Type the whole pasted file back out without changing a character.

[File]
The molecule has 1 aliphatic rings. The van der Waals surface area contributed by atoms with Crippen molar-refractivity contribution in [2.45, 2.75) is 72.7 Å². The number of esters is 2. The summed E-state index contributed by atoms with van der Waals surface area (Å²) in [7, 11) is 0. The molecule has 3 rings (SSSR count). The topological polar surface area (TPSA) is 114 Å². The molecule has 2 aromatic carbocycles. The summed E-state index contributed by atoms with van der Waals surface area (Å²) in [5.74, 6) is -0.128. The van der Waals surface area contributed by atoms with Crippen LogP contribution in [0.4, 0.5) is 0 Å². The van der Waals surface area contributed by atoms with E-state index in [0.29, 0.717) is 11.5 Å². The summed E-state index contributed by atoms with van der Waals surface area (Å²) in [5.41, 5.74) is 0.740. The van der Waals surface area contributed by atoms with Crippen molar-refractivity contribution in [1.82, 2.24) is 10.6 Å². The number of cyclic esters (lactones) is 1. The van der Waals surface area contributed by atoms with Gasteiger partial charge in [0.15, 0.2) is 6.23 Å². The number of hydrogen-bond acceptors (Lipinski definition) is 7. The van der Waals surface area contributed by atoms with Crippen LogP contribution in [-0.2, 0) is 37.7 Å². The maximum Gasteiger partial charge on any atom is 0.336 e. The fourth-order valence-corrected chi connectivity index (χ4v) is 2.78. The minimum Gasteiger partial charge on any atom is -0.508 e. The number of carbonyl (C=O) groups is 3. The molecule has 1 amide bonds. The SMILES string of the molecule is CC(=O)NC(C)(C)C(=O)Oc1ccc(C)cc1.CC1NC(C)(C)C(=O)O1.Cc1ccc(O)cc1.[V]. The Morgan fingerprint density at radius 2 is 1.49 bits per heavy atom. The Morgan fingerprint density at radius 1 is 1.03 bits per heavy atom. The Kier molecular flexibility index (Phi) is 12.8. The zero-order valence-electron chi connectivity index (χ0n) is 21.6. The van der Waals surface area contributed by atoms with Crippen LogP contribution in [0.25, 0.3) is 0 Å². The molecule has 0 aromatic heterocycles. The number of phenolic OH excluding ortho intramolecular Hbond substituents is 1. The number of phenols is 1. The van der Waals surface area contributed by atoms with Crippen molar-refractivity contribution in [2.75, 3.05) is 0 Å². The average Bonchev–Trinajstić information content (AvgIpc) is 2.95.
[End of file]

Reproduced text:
The molecule has 1 aliphatic rings. The van der Waals surface area contributed by atoms with Crippen molar-refractivity contribution in [2.45, 2.75) is 72.7 Å². The number of esters is 2. The summed E-state index contributed by atoms with van der Waals surface area (Å²) in [7, 11) is 0. The molecule has 3 rings (SSSR count). The topological polar surface area (TPSA) is 114 Å². The molecule has 2 aromatic carbocycles. The summed E-state index contributed by atoms with van der Waals surface area (Å²) in [5.74, 6) is -0.128. The van der Waals surface area contributed by atoms with Crippen LogP contribution in [0.4, 0.5) is 0 Å². The van der Waals surface area contributed by atoms with E-state index in [0.29, 0.717) is 11.5 Å². The summed E-state index contributed by atoms with van der Waals surface area (Å²) in [5.41, 5.74) is 0.740. The van der Waals surface area contributed by atoms with Crippen molar-refractivity contribution in [1.82, 2.24) is 10.6 Å². The number of cyclic esters (lactones) is 1. The van der Waals surface area contributed by atoms with Gasteiger partial charge in [0.15, 0.2) is 6.23 Å². The number of hydrogen-bond acceptors (Lipinski definition) is 7. The van der Waals surface area contributed by atoms with Crippen LogP contribution in [-0.2, 0) is 37.7 Å². The maximum Gasteiger partial charge on any atom is 0.336 e. The fourth-order valence-corrected chi connectivity index (χ4v) is 2.78. The minimum Gasteiger partial charge on any atom is -0.508 e. The number of carbonyl (C=O) groups is 3. The molecule has 1 amide bonds. The SMILES string of the molecule is CC(=O)NC(C)(C)C(=O)Oc1ccc(C)cc1.CC1NC(C)(C)C(=O)O1.Cc1ccc(O)cc1.[V]. The Morgan fingerprint density at radius 2 is 1.49 bits per heavy atom. The Morgan fingerprint density at radius 1 is 1.03 bits per heavy atom. The Kier molecular flexibility index (Phi) is 12.8. The zero-order valence-electron chi connectivity index (χ0n) is 21.6. The van der Waals surface area contributed by atoms with Crippen LogP contribution in [0.25, 0.3) is 0 Å². The molecule has 0 aromatic heterocycles. The number of phenolic OH excluding ortho intramolecular Hbond substituents is 1. The number of phenols is 1. The van der Waals surface area contributed by atoms with Crippen molar-refractivity contribution in [2.75, 3.05) is 0 Å². The average Bonchev–Trinajstić information content (AvgIpc) is 2.95.